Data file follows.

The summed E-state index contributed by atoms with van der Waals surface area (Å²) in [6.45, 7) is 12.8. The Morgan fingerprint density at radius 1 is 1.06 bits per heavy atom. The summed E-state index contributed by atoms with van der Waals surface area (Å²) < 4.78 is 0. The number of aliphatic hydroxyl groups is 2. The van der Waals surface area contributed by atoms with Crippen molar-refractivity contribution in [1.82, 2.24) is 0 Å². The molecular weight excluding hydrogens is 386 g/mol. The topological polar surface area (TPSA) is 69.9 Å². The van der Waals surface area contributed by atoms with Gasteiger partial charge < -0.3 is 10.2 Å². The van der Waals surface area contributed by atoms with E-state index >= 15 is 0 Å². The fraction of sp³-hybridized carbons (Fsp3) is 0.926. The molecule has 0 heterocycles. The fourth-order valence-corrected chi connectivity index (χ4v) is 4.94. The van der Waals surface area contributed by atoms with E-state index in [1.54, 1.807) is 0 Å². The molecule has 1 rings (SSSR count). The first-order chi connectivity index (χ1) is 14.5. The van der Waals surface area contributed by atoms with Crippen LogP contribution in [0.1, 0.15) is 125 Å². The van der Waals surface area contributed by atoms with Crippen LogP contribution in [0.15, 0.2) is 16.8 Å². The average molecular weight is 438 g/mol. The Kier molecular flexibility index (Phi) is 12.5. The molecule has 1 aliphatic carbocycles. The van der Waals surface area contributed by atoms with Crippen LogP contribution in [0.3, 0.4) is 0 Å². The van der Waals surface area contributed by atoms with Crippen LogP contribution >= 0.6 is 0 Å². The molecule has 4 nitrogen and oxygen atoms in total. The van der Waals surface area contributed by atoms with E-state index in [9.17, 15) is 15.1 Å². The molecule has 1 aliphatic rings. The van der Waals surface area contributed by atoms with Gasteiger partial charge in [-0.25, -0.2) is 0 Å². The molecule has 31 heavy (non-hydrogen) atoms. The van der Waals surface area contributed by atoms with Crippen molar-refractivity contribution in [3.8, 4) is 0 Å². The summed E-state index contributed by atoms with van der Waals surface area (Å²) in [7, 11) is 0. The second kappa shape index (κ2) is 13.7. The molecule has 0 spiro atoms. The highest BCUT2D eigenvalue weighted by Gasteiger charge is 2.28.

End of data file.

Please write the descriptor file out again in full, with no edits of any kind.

The summed E-state index contributed by atoms with van der Waals surface area (Å²) in [6.45, 7) is 12.8. The Morgan fingerprint density at radius 1 is 1.06 bits per heavy atom. The summed E-state index contributed by atoms with van der Waals surface area (Å²) < 4.78 is 0. The number of aliphatic hydroxyl groups is 2. The van der Waals surface area contributed by atoms with Crippen molar-refractivity contribution in [1.82, 2.24) is 0 Å². The molecular weight excluding hydrogens is 386 g/mol. The topological polar surface area (TPSA) is 69.9 Å². The van der Waals surface area contributed by atoms with Gasteiger partial charge < -0.3 is 10.2 Å². The van der Waals surface area contributed by atoms with E-state index >= 15 is 0 Å². The fraction of sp³-hybridized carbons (Fsp3) is 0.926. The molecule has 0 heterocycles. The fourth-order valence-corrected chi connectivity index (χ4v) is 4.94. The van der Waals surface area contributed by atoms with E-state index in [1.54, 1.807) is 0 Å². The molecule has 1 rings (SSSR count). The first-order chi connectivity index (χ1) is 14.5. The van der Waals surface area contributed by atoms with Crippen LogP contribution in [0.1, 0.15) is 125 Å². The van der Waals surface area contributed by atoms with Crippen LogP contribution in [0.15, 0.2) is 16.8 Å². The average molecular weight is 438 g/mol. The Kier molecular flexibility index (Phi) is 12.5. The molecule has 1 aliphatic carbocycles. The van der Waals surface area contributed by atoms with Crippen LogP contribution in [0.3, 0.4) is 0 Å². The van der Waals surface area contributed by atoms with Crippen LogP contribution >= 0.6 is 0 Å². The molecule has 4 nitrogen and oxygen atoms in total. The van der Waals surface area contributed by atoms with E-state index in [9.17, 15) is 15.1 Å². The molecule has 1 aliphatic rings. The van der Waals surface area contributed by atoms with Gasteiger partial charge in [-0.25, -0.2) is 0 Å². The molecule has 31 heavy (non-hydrogen) atoms. The van der Waals surface area contributed by atoms with Crippen molar-refractivity contribution in [3.8, 4) is 0 Å². The summed E-state index contributed by atoms with van der Waals surface area (Å²) in [7, 11) is 0. The second kappa shape index (κ2) is 13.7. The molecule has 0 spiro atoms. The highest BCUT2D eigenvalue weighted by Gasteiger charge is 2.28.